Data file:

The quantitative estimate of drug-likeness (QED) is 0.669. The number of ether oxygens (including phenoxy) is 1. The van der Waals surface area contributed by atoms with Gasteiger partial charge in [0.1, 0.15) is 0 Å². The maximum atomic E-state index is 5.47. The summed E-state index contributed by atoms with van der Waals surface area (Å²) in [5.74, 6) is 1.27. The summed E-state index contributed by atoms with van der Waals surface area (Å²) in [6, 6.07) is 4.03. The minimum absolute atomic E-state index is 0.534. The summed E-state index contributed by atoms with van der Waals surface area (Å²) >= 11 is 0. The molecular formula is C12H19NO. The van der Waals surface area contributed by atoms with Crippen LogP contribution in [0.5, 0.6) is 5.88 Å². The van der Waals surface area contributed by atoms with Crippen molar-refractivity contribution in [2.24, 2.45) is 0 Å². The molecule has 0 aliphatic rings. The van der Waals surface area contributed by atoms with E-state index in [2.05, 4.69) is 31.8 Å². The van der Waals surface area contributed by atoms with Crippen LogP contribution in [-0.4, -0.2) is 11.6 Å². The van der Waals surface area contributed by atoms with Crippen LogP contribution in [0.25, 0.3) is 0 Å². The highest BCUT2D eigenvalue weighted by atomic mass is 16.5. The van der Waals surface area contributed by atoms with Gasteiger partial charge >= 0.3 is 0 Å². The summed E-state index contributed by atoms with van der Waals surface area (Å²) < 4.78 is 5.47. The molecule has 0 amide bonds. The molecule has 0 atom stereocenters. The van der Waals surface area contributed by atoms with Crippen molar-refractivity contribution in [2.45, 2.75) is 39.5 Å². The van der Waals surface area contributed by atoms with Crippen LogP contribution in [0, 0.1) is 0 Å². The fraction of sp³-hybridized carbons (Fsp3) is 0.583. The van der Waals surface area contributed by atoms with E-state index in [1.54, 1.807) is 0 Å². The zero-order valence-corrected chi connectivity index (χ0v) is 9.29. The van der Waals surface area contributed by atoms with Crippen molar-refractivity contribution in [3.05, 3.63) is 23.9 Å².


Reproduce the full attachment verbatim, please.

The quantitative estimate of drug-likeness (QED) is 0.669. The number of ether oxygens (including phenoxy) is 1. The van der Waals surface area contributed by atoms with Gasteiger partial charge in [0.1, 0.15) is 0 Å². The maximum atomic E-state index is 5.47. The summed E-state index contributed by atoms with van der Waals surface area (Å²) in [5.74, 6) is 1.27. The summed E-state index contributed by atoms with van der Waals surface area (Å²) in [6, 6.07) is 4.03. The minimum absolute atomic E-state index is 0.534. The summed E-state index contributed by atoms with van der Waals surface area (Å²) >= 11 is 0. The molecular formula is C12H19NO. The van der Waals surface area contributed by atoms with Crippen LogP contribution in [0.5, 0.6) is 5.88 Å². The van der Waals surface area contributed by atoms with Crippen molar-refractivity contribution in [2.24, 2.45) is 0 Å². The molecule has 0 aliphatic rings. The van der Waals surface area contributed by atoms with E-state index in [2.05, 4.69) is 31.8 Å². The van der Waals surface area contributed by atoms with Crippen LogP contribution in [-0.4, -0.2) is 11.6 Å². The van der Waals surface area contributed by atoms with Crippen LogP contribution in [0.25, 0.3) is 0 Å². The highest BCUT2D eigenvalue weighted by atomic mass is 16.5. The van der Waals surface area contributed by atoms with Gasteiger partial charge >= 0.3 is 0 Å². The summed E-state index contributed by atoms with van der Waals surface area (Å²) < 4.78 is 5.47. The molecule has 0 amide bonds. The molecule has 0 atom stereocenters. The van der Waals surface area contributed by atoms with Crippen molar-refractivity contribution in [2.45, 2.75) is 39.5 Å². The van der Waals surface area contributed by atoms with Crippen LogP contribution in [0, 0.1) is 0 Å². The fraction of sp³-hybridized carbons (Fsp3) is 0.583. The van der Waals surface area contributed by atoms with E-state index in [1.54, 1.807) is 0 Å². The zero-order valence-corrected chi connectivity index (χ0v) is 9.29. The van der Waals surface area contributed by atoms with Crippen molar-refractivity contribution in [3.05, 3.63) is 23.9 Å².